Private email, public mob

May 13, 2010

In your article "He didn't see that coming, or did he?" (29 April), a private matter between Brian Josephson and I was brought into the public domain in an improper, unhelpful and misleading manner.

The fuss stemmed from a private email that I wrote to Josephson regarding a conference that I am co-organising with Mike Towler. The email was an attempt to address a complex organisational problem. It was not a literal statement of my views about the paranormal, nor did it accurately convey Josephson's association with the conference. For the record: I am not in principle opposed to the careful and scientific investigation of alleged anomalies, whatever they may be.

Some ask why I apparently "disinvited" a participant - a step that would normally be a breach of basic etiquette, and about which the recipient could reasonably complain (privately) to the organisers. However, certain alleged "invitees" were never formally invited. Furthermore, the conference is not about the paranormal.

Some are trying to portray this episode as a sinister attempt to suppress radical ideas, while others see fit to make comments without knowing the full facts. In my view, these matters are the business of the conference organisers, no one else.

Josephson posted my email in full on his website (the details have now been removed). This encouraged a storm of protest from his associates in the form of a large volume of emails sent to all the conference participants and dozens of others, plus postings on various websites.

The internet is an evolving medium and one can query the suitability of standard constraints in this context. However, I suggest that we all take a deep breath and ask ourselves if it is wise to blur the distinction between private and public correspondence in this manner.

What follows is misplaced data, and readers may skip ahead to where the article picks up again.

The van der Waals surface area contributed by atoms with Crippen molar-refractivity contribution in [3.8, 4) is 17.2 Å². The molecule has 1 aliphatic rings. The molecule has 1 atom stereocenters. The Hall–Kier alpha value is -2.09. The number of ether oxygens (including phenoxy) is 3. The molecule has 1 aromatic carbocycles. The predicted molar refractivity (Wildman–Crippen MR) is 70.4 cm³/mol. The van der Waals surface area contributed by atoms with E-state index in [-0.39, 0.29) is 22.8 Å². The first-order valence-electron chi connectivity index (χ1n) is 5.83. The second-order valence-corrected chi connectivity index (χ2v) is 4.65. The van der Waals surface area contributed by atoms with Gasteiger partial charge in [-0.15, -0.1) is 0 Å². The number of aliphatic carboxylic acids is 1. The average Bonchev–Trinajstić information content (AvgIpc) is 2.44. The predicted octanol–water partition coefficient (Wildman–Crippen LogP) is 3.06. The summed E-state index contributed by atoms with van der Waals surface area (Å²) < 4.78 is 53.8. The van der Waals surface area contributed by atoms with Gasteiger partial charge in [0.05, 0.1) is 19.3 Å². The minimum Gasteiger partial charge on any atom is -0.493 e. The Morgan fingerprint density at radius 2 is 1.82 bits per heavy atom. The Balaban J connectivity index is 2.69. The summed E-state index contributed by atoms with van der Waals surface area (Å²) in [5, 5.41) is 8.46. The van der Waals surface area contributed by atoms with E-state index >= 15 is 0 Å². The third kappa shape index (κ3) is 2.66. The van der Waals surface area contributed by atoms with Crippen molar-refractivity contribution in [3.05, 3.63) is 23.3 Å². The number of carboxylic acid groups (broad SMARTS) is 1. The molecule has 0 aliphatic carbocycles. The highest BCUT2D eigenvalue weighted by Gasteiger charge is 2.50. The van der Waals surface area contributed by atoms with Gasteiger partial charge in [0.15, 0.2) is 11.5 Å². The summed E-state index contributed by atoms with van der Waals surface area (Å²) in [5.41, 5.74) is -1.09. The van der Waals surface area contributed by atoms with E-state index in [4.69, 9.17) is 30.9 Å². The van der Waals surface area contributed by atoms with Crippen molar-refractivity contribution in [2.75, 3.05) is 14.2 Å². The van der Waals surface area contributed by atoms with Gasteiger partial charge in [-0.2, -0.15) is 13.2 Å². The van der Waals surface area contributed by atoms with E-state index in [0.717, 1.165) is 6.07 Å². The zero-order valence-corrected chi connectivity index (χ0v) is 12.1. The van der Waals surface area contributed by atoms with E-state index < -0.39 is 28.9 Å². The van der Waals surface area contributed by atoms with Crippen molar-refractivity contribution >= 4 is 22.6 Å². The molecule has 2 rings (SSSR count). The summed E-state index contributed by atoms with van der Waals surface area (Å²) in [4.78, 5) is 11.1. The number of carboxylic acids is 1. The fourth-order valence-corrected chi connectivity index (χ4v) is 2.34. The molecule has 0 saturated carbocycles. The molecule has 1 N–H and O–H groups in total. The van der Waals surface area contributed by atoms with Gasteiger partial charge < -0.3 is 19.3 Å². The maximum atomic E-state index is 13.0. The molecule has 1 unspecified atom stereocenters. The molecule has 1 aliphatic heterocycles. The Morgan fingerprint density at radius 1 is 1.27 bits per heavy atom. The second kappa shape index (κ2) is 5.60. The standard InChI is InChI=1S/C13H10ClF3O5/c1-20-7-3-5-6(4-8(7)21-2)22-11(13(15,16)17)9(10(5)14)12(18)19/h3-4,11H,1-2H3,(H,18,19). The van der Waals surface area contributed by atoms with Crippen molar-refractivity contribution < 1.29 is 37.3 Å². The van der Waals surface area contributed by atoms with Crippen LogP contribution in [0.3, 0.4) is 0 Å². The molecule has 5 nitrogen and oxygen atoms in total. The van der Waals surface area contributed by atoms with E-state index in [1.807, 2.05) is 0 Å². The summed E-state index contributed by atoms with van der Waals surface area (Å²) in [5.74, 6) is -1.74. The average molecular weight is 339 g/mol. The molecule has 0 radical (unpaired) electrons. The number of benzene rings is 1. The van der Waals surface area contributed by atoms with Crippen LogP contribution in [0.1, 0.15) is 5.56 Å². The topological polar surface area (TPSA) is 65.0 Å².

If my attitude seems old-fashioned, I can recommend a book by Lee Siegel, Against the Machine: Being Human in the Age of the Electronic Mob.

Antony Valentini, Imperial College London.

You've reached your article limit

Register to continue

Registration is free and only takes a moment. Once registered you can read a total of 6 articles each month, plus:

  • Sign up for the editor's highlights
  • Receive World University Rankings news first
  • Get job alerts, shortlist jobs and save job searches
  • Participate in reader discussions and post comments
Register

Have your say

Log in or register to post comments

Most Commented

question marks PhD study

Selecting the right doctorate is crucial for success. Robert MacIntosh and Kevin O'Gorman share top 10 tips on how to pick a PhD

Pencil lying on open diary

Requesting a log of daily activity means that trust between the institution and the scholar has broken down, says Toby Miller

India, UK, flag

Sir Keith Burnett reflects on what he learned about international students while in India with the UK prime minister

Application for graduate job
Universities producing the most employable graduates have been ranked by companies around the world in the Global University Employability Ranking 2016
Construction workers erecting barriers

Directly linking non-EU recruitment to award levels in teaching assessment has also been under consideration, sources suggest